One expert, Jamie Orenstein, a former Justice Department official who worked on the death penalty prosecution of Timothy J. McVeigh in the Oklahoma City bombing, said the recommendations were indeed innovative, but ran the risk of making the criteria so narrow that "no one is going to be executed under this law."
"They really seem to be making an effort to have a less bad death penalty, but in doing that they just show how that's an impossible thing," Mr. Orenstein said. "With all the restrictions you need, you wind up distorting your system."
Massachusetts is one of 12 states without capital punishment, which was banned there in 1984 and last used in 1947. Since 1991, a series of Republican governors have tried to reinstate the death penalty. They came closest in 1997 after the rape and murder of a 10-year-old boy, when a tie in the Massachusetts House of Representatives defeated a capital punishment bill.
In recent years, sentiment against capital punishment has increased, with a bill in 2001 losing by 34 votes in the House. But late last year, federal jurors in Boston sentenced Gary Sampson to death for killing two men during a weeklong rampage three years ago. And in November, a poll by the University of Massachusetts found that 54 percent wanted the death penalty reinstated and 45 percent did not. Sixty-two percent said they were skeptical that Mr. Romney could establish a flawless system.
The most powerful Democrat in the legislature, Thomas M. Finneran, the speaker of the House, is not morally opposed to capital punishment, but is wary of wrongful convictions, said a spokesman, Charles Rasmussen. He said that Mr. Finneran was "open to the findings" of the commission. Mr. Romney is expected to use the capital punishment issue to try to elect more Republican legislators this year.
Death penalty supporters said the reliance on scientific evidence would lead to few capital cases. "In the vast majority of murder cases you're not going to have that kind of evidence," said Joshua Marquis, a pro-death penalty district attorney for Clatsop County, Ore., and co-chairman of the National District Attorneys Association's capital litigation committee.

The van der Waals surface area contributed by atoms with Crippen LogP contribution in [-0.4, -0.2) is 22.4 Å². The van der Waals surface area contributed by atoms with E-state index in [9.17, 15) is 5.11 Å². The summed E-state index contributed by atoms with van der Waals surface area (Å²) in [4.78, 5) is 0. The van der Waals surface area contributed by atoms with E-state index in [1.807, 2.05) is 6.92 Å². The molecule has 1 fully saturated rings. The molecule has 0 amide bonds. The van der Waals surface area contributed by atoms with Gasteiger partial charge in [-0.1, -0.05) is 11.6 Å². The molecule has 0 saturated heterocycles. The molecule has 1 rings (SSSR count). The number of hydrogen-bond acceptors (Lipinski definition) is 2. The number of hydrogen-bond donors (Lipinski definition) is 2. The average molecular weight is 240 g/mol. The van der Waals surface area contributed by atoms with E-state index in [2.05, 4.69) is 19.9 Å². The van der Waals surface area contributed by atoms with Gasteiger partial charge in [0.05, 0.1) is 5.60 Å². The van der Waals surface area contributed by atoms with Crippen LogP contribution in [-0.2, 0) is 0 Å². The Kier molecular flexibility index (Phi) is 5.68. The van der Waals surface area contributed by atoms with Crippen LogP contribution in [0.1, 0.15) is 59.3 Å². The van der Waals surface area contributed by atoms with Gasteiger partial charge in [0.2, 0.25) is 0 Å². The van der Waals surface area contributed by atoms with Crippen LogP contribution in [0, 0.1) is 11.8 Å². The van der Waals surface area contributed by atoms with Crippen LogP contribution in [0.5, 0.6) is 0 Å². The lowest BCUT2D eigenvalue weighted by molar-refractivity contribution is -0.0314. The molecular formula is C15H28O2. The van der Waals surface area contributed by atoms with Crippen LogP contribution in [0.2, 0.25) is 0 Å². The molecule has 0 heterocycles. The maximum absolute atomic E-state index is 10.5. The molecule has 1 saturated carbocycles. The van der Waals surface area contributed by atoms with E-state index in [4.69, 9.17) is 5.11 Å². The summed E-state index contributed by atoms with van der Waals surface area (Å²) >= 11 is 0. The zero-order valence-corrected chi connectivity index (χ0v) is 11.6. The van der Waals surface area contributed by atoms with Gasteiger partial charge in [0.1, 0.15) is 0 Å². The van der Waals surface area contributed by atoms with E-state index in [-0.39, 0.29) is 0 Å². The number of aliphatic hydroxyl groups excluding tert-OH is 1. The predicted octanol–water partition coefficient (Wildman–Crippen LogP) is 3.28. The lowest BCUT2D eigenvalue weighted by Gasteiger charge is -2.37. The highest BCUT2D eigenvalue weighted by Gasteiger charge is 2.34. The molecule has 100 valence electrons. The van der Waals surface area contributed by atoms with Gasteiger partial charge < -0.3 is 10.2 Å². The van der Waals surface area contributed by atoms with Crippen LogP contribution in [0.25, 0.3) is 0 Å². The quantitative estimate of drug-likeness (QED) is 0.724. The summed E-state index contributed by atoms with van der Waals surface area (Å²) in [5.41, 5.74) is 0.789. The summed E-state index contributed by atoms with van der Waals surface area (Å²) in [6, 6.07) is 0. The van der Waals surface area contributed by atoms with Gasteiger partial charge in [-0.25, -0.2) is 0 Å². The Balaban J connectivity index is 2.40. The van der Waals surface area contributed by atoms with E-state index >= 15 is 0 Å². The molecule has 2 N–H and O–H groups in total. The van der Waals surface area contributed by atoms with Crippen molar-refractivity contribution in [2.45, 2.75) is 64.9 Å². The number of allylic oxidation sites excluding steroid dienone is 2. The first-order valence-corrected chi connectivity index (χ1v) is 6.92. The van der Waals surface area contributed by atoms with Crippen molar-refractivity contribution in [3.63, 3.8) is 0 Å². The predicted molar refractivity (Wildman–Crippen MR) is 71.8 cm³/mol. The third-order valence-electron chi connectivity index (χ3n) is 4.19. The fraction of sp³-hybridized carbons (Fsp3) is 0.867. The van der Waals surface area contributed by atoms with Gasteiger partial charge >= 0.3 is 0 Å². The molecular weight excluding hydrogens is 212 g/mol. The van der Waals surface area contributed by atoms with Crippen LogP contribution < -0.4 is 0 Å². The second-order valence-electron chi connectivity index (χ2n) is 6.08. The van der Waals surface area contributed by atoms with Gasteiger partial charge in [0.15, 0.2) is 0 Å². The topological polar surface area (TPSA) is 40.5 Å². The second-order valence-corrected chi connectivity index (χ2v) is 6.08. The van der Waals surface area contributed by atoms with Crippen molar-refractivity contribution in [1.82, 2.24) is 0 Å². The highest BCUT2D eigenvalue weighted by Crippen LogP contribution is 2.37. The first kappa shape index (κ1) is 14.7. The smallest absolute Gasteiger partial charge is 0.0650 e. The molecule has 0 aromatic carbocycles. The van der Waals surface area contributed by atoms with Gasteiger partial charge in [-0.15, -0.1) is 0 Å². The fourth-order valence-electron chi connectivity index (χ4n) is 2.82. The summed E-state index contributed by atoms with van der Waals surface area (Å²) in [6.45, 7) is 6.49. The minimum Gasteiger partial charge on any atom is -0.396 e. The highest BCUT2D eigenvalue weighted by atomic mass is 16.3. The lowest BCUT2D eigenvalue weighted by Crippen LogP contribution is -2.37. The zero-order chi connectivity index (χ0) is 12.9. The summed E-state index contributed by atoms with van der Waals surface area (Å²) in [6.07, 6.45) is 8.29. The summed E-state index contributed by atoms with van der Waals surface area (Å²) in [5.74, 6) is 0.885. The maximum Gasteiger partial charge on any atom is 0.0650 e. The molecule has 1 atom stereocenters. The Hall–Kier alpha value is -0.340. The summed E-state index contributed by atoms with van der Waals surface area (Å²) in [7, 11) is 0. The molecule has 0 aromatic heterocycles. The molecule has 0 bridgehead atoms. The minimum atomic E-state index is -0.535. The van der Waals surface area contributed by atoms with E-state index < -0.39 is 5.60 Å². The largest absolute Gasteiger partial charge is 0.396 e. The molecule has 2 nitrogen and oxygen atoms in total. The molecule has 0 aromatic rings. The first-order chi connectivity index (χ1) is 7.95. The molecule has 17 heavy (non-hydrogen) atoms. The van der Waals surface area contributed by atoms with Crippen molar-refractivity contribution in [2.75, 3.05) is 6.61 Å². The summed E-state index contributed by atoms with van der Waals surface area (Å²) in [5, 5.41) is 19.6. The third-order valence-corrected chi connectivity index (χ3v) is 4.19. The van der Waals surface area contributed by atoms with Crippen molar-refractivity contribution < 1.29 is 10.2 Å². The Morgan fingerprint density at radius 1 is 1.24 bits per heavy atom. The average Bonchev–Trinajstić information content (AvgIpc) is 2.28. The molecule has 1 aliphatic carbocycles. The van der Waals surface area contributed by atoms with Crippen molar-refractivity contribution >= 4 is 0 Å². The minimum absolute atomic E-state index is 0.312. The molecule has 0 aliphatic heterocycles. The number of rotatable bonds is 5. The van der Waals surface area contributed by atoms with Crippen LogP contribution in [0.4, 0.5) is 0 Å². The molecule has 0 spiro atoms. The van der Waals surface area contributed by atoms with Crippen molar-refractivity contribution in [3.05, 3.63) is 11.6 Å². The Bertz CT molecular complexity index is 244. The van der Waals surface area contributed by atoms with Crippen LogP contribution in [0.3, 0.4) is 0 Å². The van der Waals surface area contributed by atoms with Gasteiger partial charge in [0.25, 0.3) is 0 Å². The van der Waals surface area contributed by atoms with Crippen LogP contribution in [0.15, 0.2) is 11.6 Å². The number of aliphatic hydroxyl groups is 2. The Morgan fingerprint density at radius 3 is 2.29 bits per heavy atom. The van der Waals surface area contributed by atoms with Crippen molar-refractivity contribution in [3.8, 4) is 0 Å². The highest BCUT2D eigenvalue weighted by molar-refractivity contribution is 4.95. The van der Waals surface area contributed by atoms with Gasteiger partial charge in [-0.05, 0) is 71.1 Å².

Mr. Marquis and other experts also said that requiring a standard of "no doubt" at the sentencing phase would sharply limit the possibility of a death sentence.
"You're going to have a lot of people who say I'm not 100 percent certain about anything," Mr. Marquis said.
Death penalty opponents like Elisabeth Semel, director of the Death Penalty Clinic at the University of California, Berkeley law school, said the scientific requirements would help "reduce the likelihood of wrongful capital convictions." "But it's kind of like using seat belts," she said. "If you use the seat belt, you reduce the chance of a fatality, but using a seat belt does not prevent accidents."
David M. Ehrmann, chairman and president of Massachusetts Citizens Against the Death Penalty, and the grandson of the lawyer who defended Nicola Sacco and Bartolomeo Vanzetti, said the system "will have safeguards; it will wear a white lab coat." "But all human systems by definition can have errors in them, regardless of safeguards," he said.
Mr. Orenstein, the former Justice official, said the two-jury proposal could introduce more "arbitrariness" into the process, and other proposals could make for counterintuitive outcomes: for example, if there were two co-defendants and the one with enough evidence against him to merit the death penalty had a smaller role in the crime.
But he said that by excluding certain crimes like robbery-murders, the recommendations would eliminate most racial bias in capital cases.